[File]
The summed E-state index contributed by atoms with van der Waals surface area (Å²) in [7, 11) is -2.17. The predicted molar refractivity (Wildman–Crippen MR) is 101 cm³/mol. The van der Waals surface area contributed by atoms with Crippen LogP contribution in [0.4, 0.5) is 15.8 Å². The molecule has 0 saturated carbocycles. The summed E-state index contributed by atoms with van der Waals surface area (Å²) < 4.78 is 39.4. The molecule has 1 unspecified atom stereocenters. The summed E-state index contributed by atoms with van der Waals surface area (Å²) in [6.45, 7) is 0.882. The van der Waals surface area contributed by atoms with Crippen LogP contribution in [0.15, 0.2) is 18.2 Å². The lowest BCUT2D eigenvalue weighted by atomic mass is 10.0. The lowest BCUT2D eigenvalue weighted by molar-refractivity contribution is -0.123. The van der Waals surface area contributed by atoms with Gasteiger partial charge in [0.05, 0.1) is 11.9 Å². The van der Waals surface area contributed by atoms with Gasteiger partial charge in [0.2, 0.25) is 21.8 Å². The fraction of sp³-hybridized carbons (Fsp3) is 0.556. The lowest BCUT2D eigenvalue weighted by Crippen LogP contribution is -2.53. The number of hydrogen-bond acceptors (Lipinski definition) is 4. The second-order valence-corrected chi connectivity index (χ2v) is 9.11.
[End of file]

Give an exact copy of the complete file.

The summed E-state index contributed by atoms with van der Waals surface area (Å²) in [7, 11) is -2.17. The predicted molar refractivity (Wildman–Crippen MR) is 101 cm³/mol. The van der Waals surface area contributed by atoms with Crippen LogP contribution in [0.4, 0.5) is 15.8 Å². The molecule has 0 saturated carbocycles. The summed E-state index contributed by atoms with van der Waals surface area (Å²) < 4.78 is 39.4. The molecule has 1 unspecified atom stereocenters. The summed E-state index contributed by atoms with van der Waals surface area (Å²) in [6.45, 7) is 0.882. The van der Waals surface area contributed by atoms with Crippen LogP contribution in [0.15, 0.2) is 18.2 Å². The lowest BCUT2D eigenvalue weighted by atomic mass is 10.0. The lowest BCUT2D eigenvalue weighted by molar-refractivity contribution is -0.123. The van der Waals surface area contributed by atoms with Gasteiger partial charge in [0.05, 0.1) is 11.9 Å². The van der Waals surface area contributed by atoms with Gasteiger partial charge in [0.2, 0.25) is 21.8 Å². The fraction of sp³-hybridized carbons (Fsp3) is 0.556. The lowest BCUT2D eigenvalue weighted by Crippen LogP contribution is -2.53. The number of hydrogen-bond acceptors (Lipinski definition) is 4. The second-order valence-corrected chi connectivity index (χ2v) is 9.11.